Film

Lost Coast Round Two (film)

On round two of the Lost Coast I decided to take along the Canon AE-1.  I thought about bringing the 7D but it's so bulky and there's such heightened risk of damage that I decided to go with the more durable film camera.  In the end it turned out great.  I got to practice shooting film all week and never had to worry about the camera getting a little banged around.  As nice as digital is, this time old school durability was the better choice.

Starting out at the Mattole River trailhead.  Not sure what Bentley is doing here, perhaps he was still adjusting to the weight of his pack.  More likely he was just messing around.

Beach at the mouth of the Mattole River.  Sunset, looking north.

Driftwood at Mattole Beach.  We camped here on our first night at the BLM campground and endured mighty offshore winds that nearly blew the tent down.  But the wind meant no fog which in turn meant incredible visibility all the way up and down the coast, visibility that lasted all week long.

Trail marker with Punta Gorda in the distance.

Hiking south the wind was at our backs the whole way, often at gusts of up to 35-40mph. On the beaches the bursts blew sand so hard that it stung the backs of our bare legs and hurt enough to make us stop walking to wait out the gust for the sharp sudden pain.  It was less viscous on the packed earth trails though some of the more severe gusts did feel like they might knock us over.

The morning of the third day was once again windy and clear.  I woke early and couldn't go back to sleep as the wind was blowing the wall of the tent in my face, so I hiked down to the beach to watch the sunrise.

View at sunrise up Big Creek Canyon toward our camp.  The canyon was wide at the mouth but mostly rocky creek bed, so we hiked up and set down for the night back in the pines.  In the evening we saw a bear across the creek up on a side hill foraging for berries.  He disappeared into the brush and luckily didn't visit us later in the night coming after our food.

Sunrise on the pines.

That morning the light was so good that I couldn't stop taking pictures.  I finished off a roll of film and had to quickly pop in another roll before I lost the good light.  While I was changing rolls the wind kicked up so much that I noticed right offshore great columns of wind bearing down on the ocean, kicking up twenty foot tall sheets of sea spray that moved outward in large expanding circles across the surface of the water, before they finally dissipated or blew inland and up the cliffs.  I tried, but couldn't quite capture it on film.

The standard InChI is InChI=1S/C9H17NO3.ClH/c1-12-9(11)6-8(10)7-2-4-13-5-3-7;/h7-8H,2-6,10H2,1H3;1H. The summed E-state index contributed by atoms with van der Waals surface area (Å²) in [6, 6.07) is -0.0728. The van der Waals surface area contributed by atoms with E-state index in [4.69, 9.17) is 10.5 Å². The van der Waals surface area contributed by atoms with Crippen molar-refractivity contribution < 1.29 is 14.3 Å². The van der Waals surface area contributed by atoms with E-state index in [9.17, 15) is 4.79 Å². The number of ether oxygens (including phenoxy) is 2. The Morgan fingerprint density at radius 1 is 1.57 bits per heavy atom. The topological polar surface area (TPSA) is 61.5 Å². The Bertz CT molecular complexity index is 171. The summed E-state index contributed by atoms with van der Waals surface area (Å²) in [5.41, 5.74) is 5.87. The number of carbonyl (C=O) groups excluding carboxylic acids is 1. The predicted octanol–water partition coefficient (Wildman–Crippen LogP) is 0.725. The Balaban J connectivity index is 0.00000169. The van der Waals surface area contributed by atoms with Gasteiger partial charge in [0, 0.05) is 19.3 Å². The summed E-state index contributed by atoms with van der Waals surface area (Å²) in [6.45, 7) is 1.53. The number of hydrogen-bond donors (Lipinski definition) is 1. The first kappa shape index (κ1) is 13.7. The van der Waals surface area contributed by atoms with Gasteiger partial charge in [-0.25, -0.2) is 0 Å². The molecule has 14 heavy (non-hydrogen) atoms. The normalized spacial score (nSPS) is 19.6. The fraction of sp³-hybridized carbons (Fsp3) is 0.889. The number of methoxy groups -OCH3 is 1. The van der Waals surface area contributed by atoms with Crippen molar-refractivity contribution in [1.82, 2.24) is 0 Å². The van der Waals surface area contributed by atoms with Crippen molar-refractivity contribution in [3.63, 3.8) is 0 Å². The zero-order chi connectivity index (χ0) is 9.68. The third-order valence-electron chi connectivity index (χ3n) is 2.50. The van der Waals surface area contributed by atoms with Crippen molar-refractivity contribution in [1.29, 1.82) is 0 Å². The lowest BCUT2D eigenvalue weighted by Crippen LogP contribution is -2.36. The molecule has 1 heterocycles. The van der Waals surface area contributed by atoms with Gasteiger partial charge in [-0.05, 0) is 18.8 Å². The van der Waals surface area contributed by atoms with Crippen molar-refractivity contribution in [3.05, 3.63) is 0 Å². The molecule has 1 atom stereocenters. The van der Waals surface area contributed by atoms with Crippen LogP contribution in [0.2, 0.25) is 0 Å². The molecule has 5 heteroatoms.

Trail moving up off the beach onto hard pack.

We didn't see as much sea life as last time as the only negative tide all week occurred at 4am on our final night so we missed out on good tide pools, though we did see two dead rays washed up on the beach.  This one was fully intact but the other had its wings chewed off, probably by gulls or pelicans.

Look close and you can see a seal balancing itself on the rock taking in some sun. With just my film camera and one lens I couldn't zoom in as far as I wanted but this guy deserved a photo regardless of how far away he was.

On the final night the northerly winds subsided and a warm inland breeze began to blow down the canyon into our camp.  We stayed out on the beach watching the tide come up until after 10pm.  It was so warm we didn't even have to make a fire.  Finally, when the stars came out, we retreated into our tents for the night and in the morning hiked the final five miles into Shelter Cove.

Foray Into Film

By the time I started to get serious about photography, film was already a thing of the past.  A few months ago a friend gave me most of her old film equipment, an old Konica, several lenses and a Canon AE-1, which I used to shoot all of these photos.  I shot my first roll around Middletown, Sausalito, and along the coast at Fort Ross.  Most of them didn't turn out too well, overexposed or underexposed, but a few turned out OK.

The Sausalito docks and yacht club.  I used an old roll of film that my mom dug up from somewhere around the house.  When film gets old the colors can get a little off, which is probably why most of these photos look a little yellow.  It wasn't what I was expecting, but I think it adds an interesting effect.

I brought the AE-1 along with me to a weekend visit to Fort Ross, an old fur hunting outpost that the Russians maintained from about 1812-1842 as they sought to colonize North America.  It was the southernmost of Russia's holdings in the new world and a hub for trade between Natives, Russians, and the newly independent Mexican government.

Russian Orthodox chapel at the fort.  Though it was technically a military settlement and heavily fortified, Fort Ross was so far out in the middle of nowhere that no one ever bothered to attack the few hundred Russians stationed there.  On the contrary, relations with the Indians were almost always friendly and visitations by Mexican soldiers were too infrequent to ever be a problem.  A docent at the fort told us that every few years the Mexican government would send a contingent up to kick out the Russians, and every time the Russians would tell the Mexicans that they weren't authorized to abandon their post and to contact Moscow directly, which of course back then had to be done in person or by mail, both of which could take as long as six months to a year.  Even today it's pretty far removed from the rest of California's bustling population.

Rugged coastline at Fort Ross state park.

South of Fort Ross at Jenner, where the Russian River exits into the Pacific.